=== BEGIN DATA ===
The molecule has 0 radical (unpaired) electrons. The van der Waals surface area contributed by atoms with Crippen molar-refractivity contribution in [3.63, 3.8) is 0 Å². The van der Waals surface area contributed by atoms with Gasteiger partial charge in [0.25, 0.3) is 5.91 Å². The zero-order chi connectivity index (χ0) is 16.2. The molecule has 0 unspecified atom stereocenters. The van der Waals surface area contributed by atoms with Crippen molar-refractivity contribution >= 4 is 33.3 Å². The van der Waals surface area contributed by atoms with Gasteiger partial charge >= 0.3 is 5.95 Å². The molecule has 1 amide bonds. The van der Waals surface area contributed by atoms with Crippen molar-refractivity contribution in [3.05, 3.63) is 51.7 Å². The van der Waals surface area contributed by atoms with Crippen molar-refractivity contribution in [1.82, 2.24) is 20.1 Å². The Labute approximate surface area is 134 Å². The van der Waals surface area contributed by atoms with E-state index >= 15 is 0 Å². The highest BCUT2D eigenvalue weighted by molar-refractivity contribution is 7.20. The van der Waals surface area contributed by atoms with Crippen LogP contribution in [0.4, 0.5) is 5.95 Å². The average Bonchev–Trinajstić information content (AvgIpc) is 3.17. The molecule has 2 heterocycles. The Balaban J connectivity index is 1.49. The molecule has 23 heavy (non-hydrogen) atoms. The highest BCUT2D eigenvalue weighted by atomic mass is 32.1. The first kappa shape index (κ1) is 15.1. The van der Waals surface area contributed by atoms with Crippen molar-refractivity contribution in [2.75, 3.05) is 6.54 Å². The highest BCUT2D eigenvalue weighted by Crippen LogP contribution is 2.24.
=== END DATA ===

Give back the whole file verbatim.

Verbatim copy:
The molecule has 0 radical (unpaired) electrons. The van der Waals surface area contributed by atoms with Crippen molar-refractivity contribution in [3.63, 3.8) is 0 Å². The van der Waals surface area contributed by atoms with Gasteiger partial charge in [0.25, 0.3) is 5.91 Å². The zero-order chi connectivity index (χ0) is 16.2. The molecule has 0 unspecified atom stereocenters. The van der Waals surface area contributed by atoms with Crippen molar-refractivity contribution >= 4 is 33.3 Å². The van der Waals surface area contributed by atoms with Gasteiger partial charge >= 0.3 is 5.95 Å². The molecule has 1 amide bonds. The van der Waals surface area contributed by atoms with Crippen molar-refractivity contribution in [3.05, 3.63) is 51.7 Å². The van der Waals surface area contributed by atoms with Crippen molar-refractivity contribution in [1.82, 2.24) is 20.1 Å². The Labute approximate surface area is 134 Å². The van der Waals surface area contributed by atoms with E-state index >= 15 is 0 Å². The highest BCUT2D eigenvalue weighted by molar-refractivity contribution is 7.20. The van der Waals surface area contributed by atoms with Crippen LogP contribution in [0.4, 0.5) is 5.95 Å². The average Bonchev–Trinajstić information content (AvgIpc) is 3.17. The molecule has 2 heterocycles. The Balaban J connectivity index is 1.49. The molecule has 23 heavy (non-hydrogen) atoms. The highest BCUT2D eigenvalue weighted by atomic mass is 32.1. The first kappa shape index (κ1) is 15.1. The van der Waals surface area contributed by atoms with Crippen molar-refractivity contribution in [2.75, 3.05) is 6.54 Å². The highest BCUT2D eigenvalue weighted by Crippen LogP contribution is 2.24.